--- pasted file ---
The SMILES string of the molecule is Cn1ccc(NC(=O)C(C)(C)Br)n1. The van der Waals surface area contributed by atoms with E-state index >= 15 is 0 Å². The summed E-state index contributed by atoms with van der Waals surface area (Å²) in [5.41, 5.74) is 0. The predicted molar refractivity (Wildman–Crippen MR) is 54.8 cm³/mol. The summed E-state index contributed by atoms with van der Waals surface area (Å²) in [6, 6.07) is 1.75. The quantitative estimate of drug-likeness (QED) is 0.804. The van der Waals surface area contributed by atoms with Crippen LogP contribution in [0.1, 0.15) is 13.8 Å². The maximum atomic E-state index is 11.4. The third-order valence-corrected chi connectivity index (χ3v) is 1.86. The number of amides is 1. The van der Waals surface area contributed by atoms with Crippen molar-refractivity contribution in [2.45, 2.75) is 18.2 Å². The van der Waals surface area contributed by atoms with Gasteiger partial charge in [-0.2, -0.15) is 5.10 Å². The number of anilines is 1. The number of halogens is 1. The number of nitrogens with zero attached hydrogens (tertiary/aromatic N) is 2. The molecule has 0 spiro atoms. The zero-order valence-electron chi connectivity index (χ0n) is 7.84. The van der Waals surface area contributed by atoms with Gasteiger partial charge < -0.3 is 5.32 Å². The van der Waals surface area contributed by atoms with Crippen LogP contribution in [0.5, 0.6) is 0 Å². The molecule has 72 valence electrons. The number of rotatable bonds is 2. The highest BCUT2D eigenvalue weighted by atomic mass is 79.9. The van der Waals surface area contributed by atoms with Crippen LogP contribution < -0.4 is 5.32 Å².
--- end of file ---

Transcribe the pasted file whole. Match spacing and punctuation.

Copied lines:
The SMILES string of the molecule is Cn1ccc(NC(=O)C(C)(C)Br)n1. The van der Waals surface area contributed by atoms with E-state index >= 15 is 0 Å². The summed E-state index contributed by atoms with van der Waals surface area (Å²) in [5.41, 5.74) is 0. The predicted molar refractivity (Wildman–Crippen MR) is 54.8 cm³/mol. The summed E-state index contributed by atoms with van der Waals surface area (Å²) in [6, 6.07) is 1.75. The quantitative estimate of drug-likeness (QED) is 0.804. The van der Waals surface area contributed by atoms with Crippen LogP contribution in [0.1, 0.15) is 13.8 Å². The maximum atomic E-state index is 11.4. The third-order valence-corrected chi connectivity index (χ3v) is 1.86. The number of amides is 1. The van der Waals surface area contributed by atoms with Crippen molar-refractivity contribution in [2.45, 2.75) is 18.2 Å². The van der Waals surface area contributed by atoms with Gasteiger partial charge in [-0.2, -0.15) is 5.10 Å². The number of anilines is 1. The number of halogens is 1. The number of nitrogens with zero attached hydrogens (tertiary/aromatic N) is 2. The molecule has 0 spiro atoms. The zero-order valence-electron chi connectivity index (χ0n) is 7.84. The van der Waals surface area contributed by atoms with Gasteiger partial charge < -0.3 is 5.32 Å². The van der Waals surface area contributed by atoms with Crippen LogP contribution in [0.5, 0.6) is 0 Å². The molecule has 72 valence electrons. The number of rotatable bonds is 2. The highest BCUT2D eigenvalue weighted by atomic mass is 79.9. The van der Waals surface area contributed by atoms with Crippen LogP contribution < -0.4 is 5.32 Å².